Gun assaults, for example, were down 5.6 percent — a positive sign for gun violence overall — but that was based on only the 10 cities in the study that provided gun assault data. Robberies, burglaries and thefts have also declined. Car thefts, which have risen significantly in recent years, in part due to the ease with which teenagers could steal Kia and Hyundai models, rose even more.

The council began tracking crime at the start of the pandemic, seeking to provide a timely snapshot of national trends and fill the void in extensive data from government agencies. The FBI, which usually releases national statistics in the fall for the previous year, was hampered by a switch in 2021 to a new reporting system that saw several large cities, such as Chicago and New York, fail to submit data.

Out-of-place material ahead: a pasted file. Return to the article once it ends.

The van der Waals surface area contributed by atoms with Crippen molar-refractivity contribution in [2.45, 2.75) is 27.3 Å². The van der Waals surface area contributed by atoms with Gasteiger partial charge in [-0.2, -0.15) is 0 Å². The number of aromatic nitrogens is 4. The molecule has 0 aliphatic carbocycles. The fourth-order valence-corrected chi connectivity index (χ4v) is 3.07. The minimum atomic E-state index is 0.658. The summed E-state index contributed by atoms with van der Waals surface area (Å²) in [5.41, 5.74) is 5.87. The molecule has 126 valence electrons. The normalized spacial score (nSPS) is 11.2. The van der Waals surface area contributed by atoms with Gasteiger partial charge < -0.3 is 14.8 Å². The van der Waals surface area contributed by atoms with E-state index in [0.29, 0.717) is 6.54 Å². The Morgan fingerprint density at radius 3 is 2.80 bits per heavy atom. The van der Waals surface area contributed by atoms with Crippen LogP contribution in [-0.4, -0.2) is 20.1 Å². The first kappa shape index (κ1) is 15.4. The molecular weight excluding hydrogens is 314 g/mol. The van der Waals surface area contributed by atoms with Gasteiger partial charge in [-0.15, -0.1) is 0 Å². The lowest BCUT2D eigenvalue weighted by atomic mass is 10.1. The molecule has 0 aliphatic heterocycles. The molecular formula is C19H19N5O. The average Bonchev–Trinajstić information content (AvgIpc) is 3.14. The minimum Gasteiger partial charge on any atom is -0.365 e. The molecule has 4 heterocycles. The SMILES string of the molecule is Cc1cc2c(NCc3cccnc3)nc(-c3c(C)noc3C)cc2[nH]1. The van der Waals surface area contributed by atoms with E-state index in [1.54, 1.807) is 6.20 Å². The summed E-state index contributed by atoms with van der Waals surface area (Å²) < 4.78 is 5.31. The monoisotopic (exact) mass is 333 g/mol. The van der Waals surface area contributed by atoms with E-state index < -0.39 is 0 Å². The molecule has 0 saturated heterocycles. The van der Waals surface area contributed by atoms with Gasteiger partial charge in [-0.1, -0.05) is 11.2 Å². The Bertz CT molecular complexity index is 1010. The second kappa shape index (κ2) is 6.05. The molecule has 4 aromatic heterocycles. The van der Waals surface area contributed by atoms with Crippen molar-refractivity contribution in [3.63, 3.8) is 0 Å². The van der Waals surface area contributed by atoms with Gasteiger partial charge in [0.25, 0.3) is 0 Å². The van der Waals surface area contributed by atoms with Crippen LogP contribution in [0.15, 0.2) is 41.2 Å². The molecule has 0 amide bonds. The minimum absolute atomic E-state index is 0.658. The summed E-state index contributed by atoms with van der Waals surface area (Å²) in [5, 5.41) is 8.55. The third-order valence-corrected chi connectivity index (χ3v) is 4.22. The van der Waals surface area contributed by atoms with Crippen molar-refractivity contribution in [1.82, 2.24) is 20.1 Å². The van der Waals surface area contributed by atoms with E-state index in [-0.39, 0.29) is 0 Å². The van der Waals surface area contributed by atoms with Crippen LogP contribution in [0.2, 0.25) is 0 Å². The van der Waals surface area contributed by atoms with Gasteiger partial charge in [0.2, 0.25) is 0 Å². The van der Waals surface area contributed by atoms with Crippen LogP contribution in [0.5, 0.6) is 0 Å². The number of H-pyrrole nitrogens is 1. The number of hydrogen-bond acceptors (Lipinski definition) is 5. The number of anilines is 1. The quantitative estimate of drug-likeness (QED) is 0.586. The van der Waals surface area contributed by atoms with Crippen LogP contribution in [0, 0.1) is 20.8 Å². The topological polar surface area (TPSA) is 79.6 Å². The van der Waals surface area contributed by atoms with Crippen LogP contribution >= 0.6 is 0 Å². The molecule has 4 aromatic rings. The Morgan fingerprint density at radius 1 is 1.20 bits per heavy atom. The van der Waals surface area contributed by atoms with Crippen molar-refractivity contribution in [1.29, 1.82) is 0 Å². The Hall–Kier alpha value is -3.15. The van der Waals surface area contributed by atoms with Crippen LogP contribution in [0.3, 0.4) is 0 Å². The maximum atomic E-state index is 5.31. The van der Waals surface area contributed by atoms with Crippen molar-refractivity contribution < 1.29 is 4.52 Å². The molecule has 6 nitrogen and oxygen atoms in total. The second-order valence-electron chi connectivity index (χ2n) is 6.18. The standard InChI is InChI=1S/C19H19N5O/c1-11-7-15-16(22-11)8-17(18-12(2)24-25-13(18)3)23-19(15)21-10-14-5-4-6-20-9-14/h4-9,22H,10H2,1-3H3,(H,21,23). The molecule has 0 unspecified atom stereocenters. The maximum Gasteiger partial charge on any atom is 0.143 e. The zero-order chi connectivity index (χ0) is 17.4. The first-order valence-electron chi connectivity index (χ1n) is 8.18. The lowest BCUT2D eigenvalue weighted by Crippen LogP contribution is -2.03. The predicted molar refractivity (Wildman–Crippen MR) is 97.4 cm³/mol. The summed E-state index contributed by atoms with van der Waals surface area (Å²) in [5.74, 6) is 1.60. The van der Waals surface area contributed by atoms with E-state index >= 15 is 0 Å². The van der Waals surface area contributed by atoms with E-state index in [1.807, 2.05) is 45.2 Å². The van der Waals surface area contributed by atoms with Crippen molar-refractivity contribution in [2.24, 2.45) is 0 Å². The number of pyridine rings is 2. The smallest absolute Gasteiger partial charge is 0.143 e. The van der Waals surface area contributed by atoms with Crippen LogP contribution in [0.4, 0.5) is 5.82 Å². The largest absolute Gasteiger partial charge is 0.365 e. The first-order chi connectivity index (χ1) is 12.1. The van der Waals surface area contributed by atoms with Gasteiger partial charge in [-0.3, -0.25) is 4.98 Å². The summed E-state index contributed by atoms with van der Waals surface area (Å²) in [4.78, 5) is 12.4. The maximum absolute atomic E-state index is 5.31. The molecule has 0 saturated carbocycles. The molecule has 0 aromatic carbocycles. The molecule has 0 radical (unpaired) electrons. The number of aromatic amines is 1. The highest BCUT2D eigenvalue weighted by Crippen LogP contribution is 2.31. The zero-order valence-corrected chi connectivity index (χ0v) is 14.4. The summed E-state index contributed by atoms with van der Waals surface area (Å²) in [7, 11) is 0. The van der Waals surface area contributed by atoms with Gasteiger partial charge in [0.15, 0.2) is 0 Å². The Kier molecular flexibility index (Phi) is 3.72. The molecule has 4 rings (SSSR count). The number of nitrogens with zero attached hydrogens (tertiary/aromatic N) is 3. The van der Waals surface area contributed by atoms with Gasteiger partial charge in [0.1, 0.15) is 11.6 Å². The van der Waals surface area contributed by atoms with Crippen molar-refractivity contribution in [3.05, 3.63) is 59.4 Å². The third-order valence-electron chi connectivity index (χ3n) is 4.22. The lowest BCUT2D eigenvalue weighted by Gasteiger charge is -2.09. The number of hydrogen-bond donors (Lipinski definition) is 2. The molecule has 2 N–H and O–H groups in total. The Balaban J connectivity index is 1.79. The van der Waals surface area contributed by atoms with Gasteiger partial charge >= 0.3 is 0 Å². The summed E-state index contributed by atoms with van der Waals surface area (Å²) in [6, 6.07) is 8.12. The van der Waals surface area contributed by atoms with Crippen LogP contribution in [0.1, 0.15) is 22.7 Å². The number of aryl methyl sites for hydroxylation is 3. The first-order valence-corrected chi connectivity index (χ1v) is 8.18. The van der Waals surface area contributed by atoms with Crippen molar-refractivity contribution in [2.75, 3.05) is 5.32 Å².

Just as criminologists struggle to reach a consensus to explain sudden increases in crime like the US saw in 2020, concrete explanations for a decline in crime are just as elusive.

“It’s like settling the score at halftime,” said Jeff Asher, a New Orleans-based crime analyst who tracks murders across US cities and levels of law enforcement personnel. “Even if you go over by two touchdowns, it’s still halftime. And so understanding that context makes it difficult to say, ‘Oh, because it’s x, y or z.’ We don’t have a strong understanding yet. And it will take some time until we have an understanding.”

But many agree that the disruptions of the pandemic – the social isolation, the closing of schools and the lost jobs – have probably led to an increase in crime. More controversial is an unproven theory cited by some experts that amid the social unrest that followed the murder of Mr. Floyd, officers in some areas withdrew from enforcement and some citizens, distrustful of law enforcement, stopped working with police.